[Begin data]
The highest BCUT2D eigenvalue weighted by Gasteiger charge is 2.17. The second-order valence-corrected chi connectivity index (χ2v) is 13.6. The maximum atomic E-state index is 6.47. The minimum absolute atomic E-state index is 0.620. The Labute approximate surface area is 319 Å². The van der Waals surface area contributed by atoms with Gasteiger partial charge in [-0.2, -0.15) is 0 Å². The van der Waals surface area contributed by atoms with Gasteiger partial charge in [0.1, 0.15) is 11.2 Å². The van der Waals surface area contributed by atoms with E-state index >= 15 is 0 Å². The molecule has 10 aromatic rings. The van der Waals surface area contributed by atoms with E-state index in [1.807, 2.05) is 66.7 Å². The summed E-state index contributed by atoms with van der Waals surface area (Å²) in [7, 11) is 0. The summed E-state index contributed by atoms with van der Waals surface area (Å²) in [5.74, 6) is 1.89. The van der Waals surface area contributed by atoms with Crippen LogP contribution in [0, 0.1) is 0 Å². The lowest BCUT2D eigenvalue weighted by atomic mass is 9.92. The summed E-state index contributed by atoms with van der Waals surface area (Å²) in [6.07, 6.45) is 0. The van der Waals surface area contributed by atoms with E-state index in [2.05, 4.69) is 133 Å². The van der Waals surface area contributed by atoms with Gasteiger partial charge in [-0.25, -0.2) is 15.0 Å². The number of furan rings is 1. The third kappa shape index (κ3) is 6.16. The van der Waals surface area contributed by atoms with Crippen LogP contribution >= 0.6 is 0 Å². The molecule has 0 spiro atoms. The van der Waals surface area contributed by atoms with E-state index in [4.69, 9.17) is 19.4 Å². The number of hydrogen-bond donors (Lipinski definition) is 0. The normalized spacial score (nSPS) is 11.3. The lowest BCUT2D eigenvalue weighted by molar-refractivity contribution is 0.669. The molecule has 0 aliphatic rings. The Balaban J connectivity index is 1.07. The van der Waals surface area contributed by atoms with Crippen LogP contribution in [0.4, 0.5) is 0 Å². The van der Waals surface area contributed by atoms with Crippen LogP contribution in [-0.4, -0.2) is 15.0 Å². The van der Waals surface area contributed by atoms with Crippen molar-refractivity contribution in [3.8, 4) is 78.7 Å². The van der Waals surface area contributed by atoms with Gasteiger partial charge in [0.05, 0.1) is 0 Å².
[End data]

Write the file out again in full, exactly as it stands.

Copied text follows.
The highest BCUT2D eigenvalue weighted by Gasteiger charge is 2.17. The second-order valence-corrected chi connectivity index (χ2v) is 13.6. The maximum atomic E-state index is 6.47. The minimum absolute atomic E-state index is 0.620. The Labute approximate surface area is 319 Å². The van der Waals surface area contributed by atoms with Gasteiger partial charge in [-0.2, -0.15) is 0 Å². The van der Waals surface area contributed by atoms with Gasteiger partial charge in [0.1, 0.15) is 11.2 Å². The van der Waals surface area contributed by atoms with E-state index >= 15 is 0 Å². The molecule has 10 aromatic rings. The van der Waals surface area contributed by atoms with E-state index in [1.807, 2.05) is 66.7 Å². The summed E-state index contributed by atoms with van der Waals surface area (Å²) in [7, 11) is 0. The summed E-state index contributed by atoms with van der Waals surface area (Å²) in [5.74, 6) is 1.89. The van der Waals surface area contributed by atoms with Crippen LogP contribution in [0, 0.1) is 0 Å². The lowest BCUT2D eigenvalue weighted by atomic mass is 9.92. The summed E-state index contributed by atoms with van der Waals surface area (Å²) in [6.07, 6.45) is 0. The van der Waals surface area contributed by atoms with E-state index in [2.05, 4.69) is 133 Å². The van der Waals surface area contributed by atoms with Gasteiger partial charge in [-0.25, -0.2) is 15.0 Å². The number of furan rings is 1. The third kappa shape index (κ3) is 6.16. The van der Waals surface area contributed by atoms with Crippen LogP contribution >= 0.6 is 0 Å². The molecule has 0 spiro atoms. The van der Waals surface area contributed by atoms with E-state index in [4.69, 9.17) is 19.4 Å². The number of hydrogen-bond donors (Lipinski definition) is 0. The normalized spacial score (nSPS) is 11.3. The lowest BCUT2D eigenvalue weighted by molar-refractivity contribution is 0.669. The molecule has 0 aliphatic rings. The Balaban J connectivity index is 1.07. The van der Waals surface area contributed by atoms with Crippen LogP contribution in [0.4, 0.5) is 0 Å². The van der Waals surface area contributed by atoms with Crippen LogP contribution in [-0.4, -0.2) is 15.0 Å². The van der Waals surface area contributed by atoms with Crippen molar-refractivity contribution in [3.8, 4) is 78.7 Å². The van der Waals surface area contributed by atoms with Gasteiger partial charge in [0.05, 0.1) is 0 Å².